Probate Explained

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By Crispin Bateman

on Thursday 28 March 2019

Middle aged couple looking at their property

What is probate?

Probate is the process in the UK by which a deceased person’s estate is managed after they die. The right to probate is requested typically by one of the heirs to the estate or by a solicitor and they become the executor of the will. The executor is responsible for making sure the estate is divided legally and by the wishes laid down in the will of the deceased.

How does probate work?

The probate process is a five-stage operation:

Stage 1 – Applying for probate

First of all, someone must apply for probate. This can be one of the heirs, a third-party who is trusted by the family or heirs, or a solicitor working on behalf of the heirs.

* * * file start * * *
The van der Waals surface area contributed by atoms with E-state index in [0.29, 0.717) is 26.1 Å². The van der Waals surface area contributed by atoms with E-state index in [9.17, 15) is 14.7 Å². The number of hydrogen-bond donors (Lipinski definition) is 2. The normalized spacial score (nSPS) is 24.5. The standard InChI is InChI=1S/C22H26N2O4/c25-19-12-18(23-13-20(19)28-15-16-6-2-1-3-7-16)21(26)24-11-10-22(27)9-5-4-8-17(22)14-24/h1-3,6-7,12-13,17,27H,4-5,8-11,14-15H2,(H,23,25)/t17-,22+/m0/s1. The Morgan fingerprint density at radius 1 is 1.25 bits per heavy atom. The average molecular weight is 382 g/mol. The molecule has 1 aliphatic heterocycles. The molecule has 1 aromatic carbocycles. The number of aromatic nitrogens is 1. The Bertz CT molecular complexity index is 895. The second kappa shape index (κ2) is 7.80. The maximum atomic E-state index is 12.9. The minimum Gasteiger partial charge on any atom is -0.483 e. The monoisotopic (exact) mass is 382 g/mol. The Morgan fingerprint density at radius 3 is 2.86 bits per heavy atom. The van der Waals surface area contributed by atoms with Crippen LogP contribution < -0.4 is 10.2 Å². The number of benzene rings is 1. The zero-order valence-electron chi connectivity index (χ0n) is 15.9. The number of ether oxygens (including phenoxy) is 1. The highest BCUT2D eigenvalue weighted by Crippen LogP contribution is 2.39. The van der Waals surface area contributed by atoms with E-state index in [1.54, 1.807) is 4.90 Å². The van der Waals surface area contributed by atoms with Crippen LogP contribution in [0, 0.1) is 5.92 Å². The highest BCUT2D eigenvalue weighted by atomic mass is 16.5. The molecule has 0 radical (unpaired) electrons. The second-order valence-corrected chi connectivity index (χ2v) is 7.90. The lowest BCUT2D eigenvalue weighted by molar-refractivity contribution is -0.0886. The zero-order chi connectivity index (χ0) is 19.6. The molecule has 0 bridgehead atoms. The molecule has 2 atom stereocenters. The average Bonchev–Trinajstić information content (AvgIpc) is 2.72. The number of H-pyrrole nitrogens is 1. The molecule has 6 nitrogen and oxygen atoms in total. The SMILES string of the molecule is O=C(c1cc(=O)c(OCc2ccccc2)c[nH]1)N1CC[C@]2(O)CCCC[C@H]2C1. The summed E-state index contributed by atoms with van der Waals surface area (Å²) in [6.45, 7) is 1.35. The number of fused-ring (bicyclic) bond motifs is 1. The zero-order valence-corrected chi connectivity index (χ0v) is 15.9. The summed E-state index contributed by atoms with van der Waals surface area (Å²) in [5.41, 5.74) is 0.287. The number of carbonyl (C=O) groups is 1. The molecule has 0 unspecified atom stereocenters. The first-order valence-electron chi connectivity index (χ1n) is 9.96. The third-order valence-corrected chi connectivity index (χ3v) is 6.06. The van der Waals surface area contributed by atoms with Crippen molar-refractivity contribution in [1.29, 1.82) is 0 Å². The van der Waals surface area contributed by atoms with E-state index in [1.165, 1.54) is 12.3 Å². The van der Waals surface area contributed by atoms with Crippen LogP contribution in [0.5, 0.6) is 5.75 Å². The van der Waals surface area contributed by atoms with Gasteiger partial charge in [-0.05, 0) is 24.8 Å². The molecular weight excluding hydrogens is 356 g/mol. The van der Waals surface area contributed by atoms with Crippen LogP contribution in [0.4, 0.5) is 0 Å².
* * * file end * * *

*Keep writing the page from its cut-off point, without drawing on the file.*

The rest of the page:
It costs £215 to apply for probate if the estate is valued at £5,000 or above (although these fees are changing to a scaled system in the near future). Should the estate be valued at £4,999 or less, then there are no fees to pay.

Probate can be applied for simply on the UK Gov website.

If a solicitor has been chosen to be the executor of the will then there will be their fees in addition to the minimal probate fee. These could run into thousands of pounds if the estate and will are complex, and it is important that the responsibility for paying these fees is determined and agreed beforehand – is one of the heirs choosing to employ the solicitor and pay for it, or is it expected that the money comes from the estate?

If more than one person believes they should apply for probate, then it is important to communicate fully before doing so. In some cases, of course, there is animosity or a lack of trust between parties, in which case it is important to obtain legal counsel as soon as possible and get the solicitor to act as an executor.

Stage 2 – Valuing the estate

The executor should administer and value the total of the estate. This means identifying all assets, no matter how seemingly insignificant, and determining their monetary value.